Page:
Woman strikes up bizarre friendship with bird and lets it nest in her hair

A woman struck up a bizarre friendship with a bird and let it nest in her hair for nearly three months.

In 2013, Hannah Bourne-Taylor relocated from London to Ghana after her husband Robin started a new job in the capital, Accra.

Hannah, who worked as a photographer and copywriter in London, did not have a work visa and was not allowed to work in the country she now called home.

She wrote in the Guardian: “I was left isolated, homesick and lacking purpose. With few people around our home, I turned to nature.”

Five years later, in September 2018, after a bad thunderstorm, Hannah found a fledgling – a bronze-winged mannikin finch – barely a month old, on the ground, abandoned by his flock.

Hannah explained: “His eyes were tightly shut and he was shuddering, too young to survive alone. He was the size of my little finger, with feathers the colour of Rich Tea biscuits, inky eyes and a small bill like a pencil lead.”

The Brit placed the bird in a cardboard box with tea towels, mimicking a nest and researched how to care of him.

She spoke to an expert who said it would take 12 weeks to prepare the fledgling for the wild.

Over the next 84 days, the bird lived on Hannah and considered her to be his mother, with the duo becoming “inseparable”.

To stay up to date with all the latest news, make sure you sign up to one of our newsletters here.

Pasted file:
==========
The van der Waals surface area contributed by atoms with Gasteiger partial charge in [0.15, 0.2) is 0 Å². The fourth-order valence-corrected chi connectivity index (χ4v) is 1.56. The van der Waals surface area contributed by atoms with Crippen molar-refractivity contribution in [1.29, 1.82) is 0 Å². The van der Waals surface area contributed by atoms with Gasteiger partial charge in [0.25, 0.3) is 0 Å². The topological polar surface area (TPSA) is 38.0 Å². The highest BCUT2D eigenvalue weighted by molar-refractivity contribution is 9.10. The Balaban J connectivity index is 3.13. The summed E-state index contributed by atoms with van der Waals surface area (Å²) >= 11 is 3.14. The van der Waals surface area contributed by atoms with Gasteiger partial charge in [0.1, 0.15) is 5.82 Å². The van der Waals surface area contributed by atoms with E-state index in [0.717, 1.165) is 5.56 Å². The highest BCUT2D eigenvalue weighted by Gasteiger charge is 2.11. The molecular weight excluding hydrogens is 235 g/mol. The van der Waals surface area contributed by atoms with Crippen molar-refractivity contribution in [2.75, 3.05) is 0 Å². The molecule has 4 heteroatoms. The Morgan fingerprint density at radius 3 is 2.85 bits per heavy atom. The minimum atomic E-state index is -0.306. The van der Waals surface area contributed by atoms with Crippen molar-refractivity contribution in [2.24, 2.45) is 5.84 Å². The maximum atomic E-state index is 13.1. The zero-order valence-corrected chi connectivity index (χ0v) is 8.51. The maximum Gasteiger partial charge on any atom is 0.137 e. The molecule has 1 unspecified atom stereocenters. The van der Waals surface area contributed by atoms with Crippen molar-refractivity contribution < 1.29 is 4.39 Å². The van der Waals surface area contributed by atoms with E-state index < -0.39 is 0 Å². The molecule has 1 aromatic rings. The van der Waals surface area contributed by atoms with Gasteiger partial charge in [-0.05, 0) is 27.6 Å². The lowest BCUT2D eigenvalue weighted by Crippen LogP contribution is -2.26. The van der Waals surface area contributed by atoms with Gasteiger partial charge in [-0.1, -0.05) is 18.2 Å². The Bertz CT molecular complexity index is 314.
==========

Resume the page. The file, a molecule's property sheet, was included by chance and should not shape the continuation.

She explained: “He would fly alongside me, or cling to me as I went from room to room in the house, while we walked the grasslands or when I drove.

"He’d rest in my hand. As he learned to fly, he’d make short flights from my hand to my shoulder, to my head, then abseil down my waist-length hair to rest again.

“Our bond was so strong that it became immeasurable – we both needed each other. In return for putting his life back on course, he was replotting mine by giving me purpose and new perspective.”

As his flock returned to the grasslands, Hannah would bring the finch so he could observe and interact with them.

Before Hannah flew back to the UK for Christmas in 2018, nearly three months after she had first found the bird, she decided that it would be best to let him fly away with his flock while she was gone.

Robin took him out to the flock three times and on the fourth day, the little bird flew away.

Hannah became so attached to her little winged friend that she still cries when she thinks of him.

Source: Read Full Article